A new report released by the European Union reveals there is no special upsurge in criminal activity with the use of cryptocurrencies. It seems that the organized crime groups are still testing the availability of coin transactions for funding their activities or for laundering purposes. It requests not only a willingness but education too. The EU report states that usual suspects are computer hackers, cybercriminals and terrorist outfits. They have a technical know-how to misuse the digital security systems. With the rise of a number of people using the cryptocurrencies the threat of cybercrime is now greater than ever. Official institutions, such as CBK, are helpless in stopping such transactions. They can only warn not to trust that system. But given the GDP and poverty line in Kosovo, one can assume that the rise in using the cryptocurrencies is evident within the corrupt elites and possible organized criminals.
Although NATO, EU and UN are present in Kosovo, this country is, together with neighboring Albania, the main European transit point for heroin and narcotics smuggling from Afghanistan and Turkey to the Western Europe. According to the U.S. Drug Enforcement Administration, more than six tons of narcotics are smuggled through the Balkan route every month. It is widely known that Kosovo’s authorities are aware of these illegal activities, as is the foreign military, diplomatic, and intelligence personnel. Other smuggled items are weapons and tobacco. KFOR also warns Kosovo might be a nesting place for a new radical Islamist and a terrorist center in the region of Southeast Europe. These potential criminals may very well look upon cryptocurrencies as a viable way to finance their activities.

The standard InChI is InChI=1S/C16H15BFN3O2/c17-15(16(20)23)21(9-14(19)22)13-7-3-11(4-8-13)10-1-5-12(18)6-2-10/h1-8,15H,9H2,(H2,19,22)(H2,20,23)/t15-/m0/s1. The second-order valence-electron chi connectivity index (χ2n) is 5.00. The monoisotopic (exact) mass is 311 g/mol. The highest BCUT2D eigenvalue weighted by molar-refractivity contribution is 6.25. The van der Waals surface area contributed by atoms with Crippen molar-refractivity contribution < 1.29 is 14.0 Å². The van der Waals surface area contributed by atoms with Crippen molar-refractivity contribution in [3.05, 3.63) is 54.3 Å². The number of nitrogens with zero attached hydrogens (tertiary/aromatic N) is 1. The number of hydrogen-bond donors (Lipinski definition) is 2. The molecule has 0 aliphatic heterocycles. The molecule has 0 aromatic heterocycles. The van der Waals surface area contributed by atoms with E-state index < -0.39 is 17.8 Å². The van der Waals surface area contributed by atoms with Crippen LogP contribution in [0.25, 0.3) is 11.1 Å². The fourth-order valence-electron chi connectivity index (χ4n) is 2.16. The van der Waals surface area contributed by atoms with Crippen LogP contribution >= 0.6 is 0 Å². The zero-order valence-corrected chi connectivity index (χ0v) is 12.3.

At the same time, it is dubious when will Kosovo (and other Balkan authorities) accept an important new financial technology, while at the same time involve an anti-money laundering/counterterrorist (AML/CTF) agency. Some providers in the EU require their customers to maintain some diligence measures, such as ID identifications, utility bills, etc, but without clear governments’ control, there is no guarantee against the fraud, identity theft, or more serious issues such as the organized crime.
Vedran Obućina is an analyst and a journalist specializing in the Croatian and Middle East domestic and foreign affairs. He is the Secretary of the Society for Mediterranean Studies at the University of Rijeka and a Foreign Affairs Analyst at The Atlantic Post.